James M. Inhofe
Inhofe Opening Statement for Business Meeting to Consider Markup, Nomination, GSA Resolutions
WASHINGTON, DC – U.S. Sen. Jim Inhofe (R-Okla.), chairman of the U.S. Senate Environment and Public Works (EPW) Committee, provided the following opening statement today at the business meeting to consider six bills for markup, a nomination, and GSA resolutions. The business meeting will consider the following:
· S. 697, The Frank R. Lautenberg Chemical Safety for the 21st Century Act (21 cosponsors)
· S. 544, Secret Science Reform Act of 2015 (7 cosponsors)
· S. 653, Water Resources Research Amendments Act of 2015
· S. 611, Grassroots Rural and Small Community Water Systems Assistance Act (17 cosponsors)
· S. 261, A bill to designate the United States courthouse located at 200 NW 4th Street in Oklahoma City, Oklahoma, as the William J. Holloway, Jr. United States Courthouse
· S. 612, A bill to designate the federal building and United States courthouse located at 1300 Victoria Street in Laredo, Texas, as the “George P. Kazen Federal Building and United States Courthouse”
· S. 1034, A bill to designate the United States courthouse located at 501 East Court Street in Jackson, Mississippi, as the “Charles Clark United States Courthouse”
· The nomination of Mark Scarano, of New Hampshire, to be the Federal Cochairperson of the Northern Border Regional Commission
· GSA resolutions
As prepared for delivery:
I call this first mark-up of the EPW Committee to order.
We have a number of items, many of which are bipartisan, which we can report out of the Committee this morning. Senator Barrasso’s bill (S.544) ensuring data on which EPA bases its regulations available to the public, Senator Wicker’s bill (S.611) to reauthorize the Safe Drinking Water Act’s technical assistance and training provision to assist small and rural public water systems. This is legislation that the Committee reported last Congress by voice vote. Senator Cardin and Boozman’s bill to reauthorize Water Resources Research Act grants. We have a few naming bills, the nomination of Mark Scarano to be Federal Co-chairperson of the Northern Border Regional Commission, and finally GSA resolutions all of which have already been approved by the House Transportation and Infrastructure Committee this Congress.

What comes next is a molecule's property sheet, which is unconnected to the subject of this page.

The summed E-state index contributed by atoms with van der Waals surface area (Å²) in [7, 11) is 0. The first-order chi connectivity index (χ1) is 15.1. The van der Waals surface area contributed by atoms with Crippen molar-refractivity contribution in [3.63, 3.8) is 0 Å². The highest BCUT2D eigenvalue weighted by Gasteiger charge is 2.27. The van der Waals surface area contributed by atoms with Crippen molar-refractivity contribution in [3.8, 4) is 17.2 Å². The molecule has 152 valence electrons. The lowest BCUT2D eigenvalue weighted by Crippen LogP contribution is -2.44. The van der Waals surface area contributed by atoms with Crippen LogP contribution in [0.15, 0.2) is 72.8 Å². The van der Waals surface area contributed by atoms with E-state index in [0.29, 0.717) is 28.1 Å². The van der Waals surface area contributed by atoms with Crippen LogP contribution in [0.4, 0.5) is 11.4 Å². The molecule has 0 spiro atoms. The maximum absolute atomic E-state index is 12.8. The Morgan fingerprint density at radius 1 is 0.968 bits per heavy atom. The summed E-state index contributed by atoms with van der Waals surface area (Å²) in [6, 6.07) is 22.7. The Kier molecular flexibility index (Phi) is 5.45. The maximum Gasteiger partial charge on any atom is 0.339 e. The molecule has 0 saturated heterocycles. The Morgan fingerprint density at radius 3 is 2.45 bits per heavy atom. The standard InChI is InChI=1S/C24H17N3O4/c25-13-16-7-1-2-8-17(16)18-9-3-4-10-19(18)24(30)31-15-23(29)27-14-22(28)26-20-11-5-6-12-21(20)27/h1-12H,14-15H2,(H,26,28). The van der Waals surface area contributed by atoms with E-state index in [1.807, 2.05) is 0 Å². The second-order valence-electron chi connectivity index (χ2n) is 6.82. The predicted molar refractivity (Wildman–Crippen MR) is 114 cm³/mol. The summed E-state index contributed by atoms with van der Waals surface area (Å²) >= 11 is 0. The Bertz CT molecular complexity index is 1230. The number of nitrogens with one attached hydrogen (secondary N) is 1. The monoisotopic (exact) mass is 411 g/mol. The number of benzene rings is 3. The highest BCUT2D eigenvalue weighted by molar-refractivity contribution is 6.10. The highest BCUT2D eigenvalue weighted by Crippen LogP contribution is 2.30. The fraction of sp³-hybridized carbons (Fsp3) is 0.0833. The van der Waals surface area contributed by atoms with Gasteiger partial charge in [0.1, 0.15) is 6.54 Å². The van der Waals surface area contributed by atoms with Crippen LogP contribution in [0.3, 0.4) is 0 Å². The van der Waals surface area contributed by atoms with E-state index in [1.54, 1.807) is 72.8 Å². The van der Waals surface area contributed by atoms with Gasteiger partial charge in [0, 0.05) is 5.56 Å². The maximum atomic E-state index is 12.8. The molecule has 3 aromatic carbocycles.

One of the principal items on the agenda is S. 679, the Frank R. Lautenberg Chemical Security for the 21st Century Act authored by Senators Vitter and Udall. This is legislation which now has the bipartisan cosponsorship of 22 Senators – 11 Democrats and 11 Republicans, and has bipartisan support within this Committee. In fact, due to the consistent work of Senators Vitter and Udall, we now have reached a new amendment with the support of Senators Whitehouse, Merkley, and Booker. I genuinely appreciate their work over the last number of weeks to reach this compromise.
For years Senator Lautenberg worked to update the 1976 law, introducing bills each Congress. He and I met in my office in 2012 and he asked if we could work together organizing stakeholder meetings to gather information to craft legislation with actual bipartisan support. Major environmental laws do not get passed or updated without bipartisan support. TSCA is long overdue as Dr. McCabe, chief medical officer of the March of Dimes, testified at our legislative hearing on March 18, “the current Federal framework for the regulation of toxic substances is badly antiquated.” He also testified, “The legislation before the committee today, developed by Senators Tom Udall and David Vitter, and co-sponsored by numerous other Senators, including the Chairman, represents a critical step forward toward establishing a system of chemical regulation that will be protective of maternal and child health.”
Dr. Richard Denison of Environmental Defense Fund testified, “EDF supports the Lautenberg Act as a solid compromise that fixes the biggest problems in the current law, is health protective and has the strong bipartisan support necessary to become law.”
Finally, Dr. Lynn Goldman, a former EPA assistant administrator for the Office of Prevention, Pesticides and Toxic Substances during the Clinton Administration, a former California regulator, and perhaps most importantly a pediatrician testified the public health standard in this bill is “an immense improvement over current law.” She also identified that the bill orders strong chemical testing, directs that EPA certify safety of new chemicals, and make more chemical information public. This is a bill which has the support of the regulated community, environmental community, many in the medical community, and bipartisan support in the Senate. We should report so that the full Senate may consider this bill.